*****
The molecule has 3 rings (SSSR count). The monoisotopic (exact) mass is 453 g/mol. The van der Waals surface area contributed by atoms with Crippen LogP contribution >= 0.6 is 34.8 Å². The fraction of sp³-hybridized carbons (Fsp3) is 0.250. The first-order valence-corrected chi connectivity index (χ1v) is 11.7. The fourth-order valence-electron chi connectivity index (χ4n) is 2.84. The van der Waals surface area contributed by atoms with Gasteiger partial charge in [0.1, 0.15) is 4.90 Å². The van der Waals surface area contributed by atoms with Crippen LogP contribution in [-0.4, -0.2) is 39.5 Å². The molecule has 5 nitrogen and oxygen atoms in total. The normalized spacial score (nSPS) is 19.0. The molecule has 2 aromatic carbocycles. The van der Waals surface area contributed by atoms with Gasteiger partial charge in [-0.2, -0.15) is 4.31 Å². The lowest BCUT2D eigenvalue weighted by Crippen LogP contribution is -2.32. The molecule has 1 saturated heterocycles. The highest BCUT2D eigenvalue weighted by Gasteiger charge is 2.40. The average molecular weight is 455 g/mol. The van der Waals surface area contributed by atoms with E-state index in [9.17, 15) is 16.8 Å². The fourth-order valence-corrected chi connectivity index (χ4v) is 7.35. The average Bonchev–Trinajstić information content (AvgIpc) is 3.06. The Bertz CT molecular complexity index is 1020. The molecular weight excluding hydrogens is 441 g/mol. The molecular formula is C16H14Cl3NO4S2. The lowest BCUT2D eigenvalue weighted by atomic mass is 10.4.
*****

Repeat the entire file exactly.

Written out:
The molecule has 3 rings (SSSR count). The monoisotopic (exact) mass is 453 g/mol. The van der Waals surface area contributed by atoms with Crippen LogP contribution >= 0.6 is 34.8 Å². The fraction of sp³-hybridized carbons (Fsp3) is 0.250. The first-order valence-corrected chi connectivity index (χ1v) is 11.7. The fourth-order valence-electron chi connectivity index (χ4n) is 2.84. The van der Waals surface area contributed by atoms with Gasteiger partial charge in [0.1, 0.15) is 4.90 Å². The van der Waals surface area contributed by atoms with Crippen LogP contribution in [-0.4, -0.2) is 39.5 Å². The molecule has 5 nitrogen and oxygen atoms in total. The normalized spacial score (nSPS) is 19.0. The molecule has 2 aromatic carbocycles. The van der Waals surface area contributed by atoms with Gasteiger partial charge in [-0.2, -0.15) is 4.31 Å². The lowest BCUT2D eigenvalue weighted by Crippen LogP contribution is -2.32. The molecule has 1 saturated heterocycles. The highest BCUT2D eigenvalue weighted by Gasteiger charge is 2.40. The average molecular weight is 455 g/mol. The van der Waals surface area contributed by atoms with E-state index in [9.17, 15) is 16.8 Å². The fourth-order valence-corrected chi connectivity index (χ4v) is 7.35. The average Bonchev–Trinajstić information content (AvgIpc) is 3.06. The Bertz CT molecular complexity index is 1020. The molecular weight excluding hydrogens is 441 g/mol. The molecular formula is C16H14Cl3NO4S2. The lowest BCUT2D eigenvalue weighted by atomic mass is 10.4.